Studies of potential predators of the tomato red spider mite tetrancychus evansi (baker and pritchard) for possible introduction as biocontrol agents in Africa
Komi, Kouma Mokpokpo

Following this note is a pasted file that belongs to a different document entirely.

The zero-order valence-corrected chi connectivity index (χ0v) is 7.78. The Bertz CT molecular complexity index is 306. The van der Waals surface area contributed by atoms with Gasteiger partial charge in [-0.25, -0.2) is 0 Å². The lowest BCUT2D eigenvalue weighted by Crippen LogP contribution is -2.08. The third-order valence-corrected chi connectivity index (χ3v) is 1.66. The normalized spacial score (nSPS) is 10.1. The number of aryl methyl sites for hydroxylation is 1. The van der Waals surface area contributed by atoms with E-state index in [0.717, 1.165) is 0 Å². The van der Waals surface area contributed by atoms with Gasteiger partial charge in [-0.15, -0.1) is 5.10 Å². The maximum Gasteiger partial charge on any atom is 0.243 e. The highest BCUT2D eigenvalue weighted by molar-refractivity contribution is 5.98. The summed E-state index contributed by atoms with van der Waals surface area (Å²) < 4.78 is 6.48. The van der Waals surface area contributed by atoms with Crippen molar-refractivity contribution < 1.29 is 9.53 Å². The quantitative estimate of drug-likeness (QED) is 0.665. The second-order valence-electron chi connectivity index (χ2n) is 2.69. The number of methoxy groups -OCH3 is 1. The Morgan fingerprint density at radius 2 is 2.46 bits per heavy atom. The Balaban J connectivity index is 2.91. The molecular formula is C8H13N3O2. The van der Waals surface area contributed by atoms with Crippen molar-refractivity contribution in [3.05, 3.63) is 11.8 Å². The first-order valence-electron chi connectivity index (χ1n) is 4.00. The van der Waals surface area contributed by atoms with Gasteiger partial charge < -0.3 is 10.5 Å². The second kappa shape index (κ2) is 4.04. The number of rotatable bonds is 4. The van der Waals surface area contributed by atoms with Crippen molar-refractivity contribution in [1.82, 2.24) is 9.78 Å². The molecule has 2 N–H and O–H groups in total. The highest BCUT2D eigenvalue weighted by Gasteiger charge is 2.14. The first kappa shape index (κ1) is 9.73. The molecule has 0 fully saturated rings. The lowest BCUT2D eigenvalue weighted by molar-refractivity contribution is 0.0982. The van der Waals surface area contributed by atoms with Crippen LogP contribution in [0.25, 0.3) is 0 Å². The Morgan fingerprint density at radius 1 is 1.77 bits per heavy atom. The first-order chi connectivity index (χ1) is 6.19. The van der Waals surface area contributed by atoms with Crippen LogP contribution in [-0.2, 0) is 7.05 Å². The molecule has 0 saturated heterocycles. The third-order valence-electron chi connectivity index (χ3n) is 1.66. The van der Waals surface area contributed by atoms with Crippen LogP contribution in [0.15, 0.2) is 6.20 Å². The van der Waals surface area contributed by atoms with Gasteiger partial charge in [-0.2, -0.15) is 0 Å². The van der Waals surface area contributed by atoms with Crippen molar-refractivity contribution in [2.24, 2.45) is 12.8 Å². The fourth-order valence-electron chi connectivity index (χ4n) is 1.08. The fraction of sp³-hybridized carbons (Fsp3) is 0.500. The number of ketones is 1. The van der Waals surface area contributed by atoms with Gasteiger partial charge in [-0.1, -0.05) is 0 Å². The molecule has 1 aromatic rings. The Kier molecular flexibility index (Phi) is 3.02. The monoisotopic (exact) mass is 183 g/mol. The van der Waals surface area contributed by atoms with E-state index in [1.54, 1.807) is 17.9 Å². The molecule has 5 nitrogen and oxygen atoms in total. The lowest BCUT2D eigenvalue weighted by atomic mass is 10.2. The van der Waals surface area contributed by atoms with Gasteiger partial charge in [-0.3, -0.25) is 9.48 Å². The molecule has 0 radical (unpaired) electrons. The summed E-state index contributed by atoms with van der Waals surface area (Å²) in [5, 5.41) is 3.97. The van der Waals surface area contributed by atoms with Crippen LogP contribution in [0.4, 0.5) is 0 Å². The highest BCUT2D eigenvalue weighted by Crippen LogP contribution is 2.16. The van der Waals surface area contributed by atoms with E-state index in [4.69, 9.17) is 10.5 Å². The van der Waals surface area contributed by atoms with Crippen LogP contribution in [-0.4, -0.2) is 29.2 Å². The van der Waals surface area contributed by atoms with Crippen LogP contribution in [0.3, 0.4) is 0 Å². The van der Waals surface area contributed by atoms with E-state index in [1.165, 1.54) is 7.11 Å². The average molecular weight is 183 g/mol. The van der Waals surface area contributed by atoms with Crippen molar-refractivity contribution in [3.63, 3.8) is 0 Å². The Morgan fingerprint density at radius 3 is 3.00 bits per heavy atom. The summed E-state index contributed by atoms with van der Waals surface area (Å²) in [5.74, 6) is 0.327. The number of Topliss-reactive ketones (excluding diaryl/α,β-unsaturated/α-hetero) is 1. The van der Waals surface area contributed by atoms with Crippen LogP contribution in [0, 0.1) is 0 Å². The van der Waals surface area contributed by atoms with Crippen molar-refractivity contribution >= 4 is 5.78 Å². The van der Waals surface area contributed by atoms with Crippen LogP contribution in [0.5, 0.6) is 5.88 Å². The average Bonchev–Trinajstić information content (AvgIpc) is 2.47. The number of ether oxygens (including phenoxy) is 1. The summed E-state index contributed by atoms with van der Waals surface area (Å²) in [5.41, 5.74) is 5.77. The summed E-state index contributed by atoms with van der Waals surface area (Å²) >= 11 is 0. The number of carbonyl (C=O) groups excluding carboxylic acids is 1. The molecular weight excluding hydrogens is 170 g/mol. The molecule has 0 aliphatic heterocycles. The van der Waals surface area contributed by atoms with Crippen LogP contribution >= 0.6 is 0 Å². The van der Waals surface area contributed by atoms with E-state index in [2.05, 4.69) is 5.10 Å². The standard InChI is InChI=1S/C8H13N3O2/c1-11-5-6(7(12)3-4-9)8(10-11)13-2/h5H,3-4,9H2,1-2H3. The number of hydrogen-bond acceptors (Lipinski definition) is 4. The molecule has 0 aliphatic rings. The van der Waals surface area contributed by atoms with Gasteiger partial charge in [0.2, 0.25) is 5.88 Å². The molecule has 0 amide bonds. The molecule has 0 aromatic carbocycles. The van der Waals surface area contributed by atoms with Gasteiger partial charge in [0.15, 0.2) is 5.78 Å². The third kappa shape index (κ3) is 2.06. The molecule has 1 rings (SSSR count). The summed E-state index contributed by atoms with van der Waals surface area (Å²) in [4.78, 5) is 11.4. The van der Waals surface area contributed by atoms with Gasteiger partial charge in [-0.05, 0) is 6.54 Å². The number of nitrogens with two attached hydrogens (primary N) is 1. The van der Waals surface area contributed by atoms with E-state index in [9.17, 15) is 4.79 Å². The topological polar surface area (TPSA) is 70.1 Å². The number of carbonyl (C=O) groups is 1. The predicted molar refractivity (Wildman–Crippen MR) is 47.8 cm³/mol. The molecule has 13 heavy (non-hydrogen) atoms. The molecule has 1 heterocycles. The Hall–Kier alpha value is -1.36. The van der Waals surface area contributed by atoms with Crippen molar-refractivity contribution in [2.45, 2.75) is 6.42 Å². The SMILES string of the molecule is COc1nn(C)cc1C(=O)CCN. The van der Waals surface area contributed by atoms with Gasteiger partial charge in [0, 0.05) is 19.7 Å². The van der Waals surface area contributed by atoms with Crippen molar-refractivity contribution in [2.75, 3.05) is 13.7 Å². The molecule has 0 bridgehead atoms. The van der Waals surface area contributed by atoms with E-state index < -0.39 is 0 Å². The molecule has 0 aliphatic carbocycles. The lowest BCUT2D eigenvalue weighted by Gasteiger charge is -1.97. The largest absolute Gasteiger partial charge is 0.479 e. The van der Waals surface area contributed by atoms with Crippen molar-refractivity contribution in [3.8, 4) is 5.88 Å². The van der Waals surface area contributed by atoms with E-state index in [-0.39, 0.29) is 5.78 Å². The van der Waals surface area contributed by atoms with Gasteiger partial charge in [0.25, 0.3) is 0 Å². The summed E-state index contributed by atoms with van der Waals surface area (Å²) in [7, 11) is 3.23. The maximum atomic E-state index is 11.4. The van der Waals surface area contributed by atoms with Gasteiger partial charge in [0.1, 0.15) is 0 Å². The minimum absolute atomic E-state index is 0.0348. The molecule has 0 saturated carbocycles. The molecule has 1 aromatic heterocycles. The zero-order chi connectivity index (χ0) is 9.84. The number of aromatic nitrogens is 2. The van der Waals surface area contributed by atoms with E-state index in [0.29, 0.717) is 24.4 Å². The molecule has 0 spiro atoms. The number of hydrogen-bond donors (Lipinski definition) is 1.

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The tomato red spider mite, Tetranychus evansi Baker & Pritchard, is an important exotic pest in small-scale production of tomatoes and other solanaceous plants in Africa. The mite most probably originated from Southern America. Pesticide use by small-scale farmers to control the pest is frequently ineffective, yet no natural enemies are known to be associated with the pest in Africa and no commercial varieties resistant to the pest exist. In order to identify the potential natural enemies in the area of origin for classical biological control in Africa, priority areas for the search of natural enemies were identified in Southern America using Desktop-GARP software based on fundamental ecological niche. It was determined that priority areas include areas in Argentina, Bolivia, Brazil, Paraguay and Uruguay, as well as some restricted areas in other South American countries. Surveys were carried out for a taxonomic inventory of predators associated with solanaceous plants in the priority areas which were identified in southeastern and northeastern Brazil. A total of 56,445 mites and insects were found in 330 samples collected from 20 different species of solanaceous plants. T. evansi was found only in three samples, on Solanum americanum Mill. and Lycopersicon esculentum Mill., two solanaceous species on which phytoseiid mites were rarely found. A total of 5,023 specimens of predatory mites (at least 44 species) and 494 specimens of acarophagous insects (at least three species) were recorded. However, none of the predatory mites were found in association with T. evansi. Among the insects, although not the most abundant, Stethorus tridens Gordon seemed to be more promising since it was found associated with T. evansi in all samples in which the latter was found. During population dynamic studies, T. evansi was found in higher numbers on S. americanum than on tomato and S. tridens was highly associated with the pest. However, the predator was not able to check the pest population. A fungal epizootic caused by Neozygites - floridana Weiser & Muma drastically reduced the T. evansi population but only for two to three months in the rainy season. Five of the most frequently collected predatory mite species were studied in the laboratory but all did not feed on T. evansi. Laboratory studies revealed that S. tridens is a voracious predator of T. evansi and reproduced well on it. The predator consumed an average of 184.1 ± 18.02 T. evansi nymphs during its development. The daily consumption was 41.3 ± 0.80 and 67.8±1.69 for adult male and female, respectively. Stethorus tridens successfully developed to adulthood from 20 to 30°C but failed to develop at 15 and 35°C, with a lower thermal threshold for development from egg to adult of 9.2°C. The oviposition rate was 4.0 ± 0.16 eggs/female/day with a mean longevity of the female of 71.58 ± 6.19 days and an intrinsic rate of natural increase (rm) of 0.104 female/female/day at 27°C. Studies of the potential worldwide distribution of T. evansi showed that the pest poses a serious threat on a worldwide scale as it could become established in extensive areas in all continents.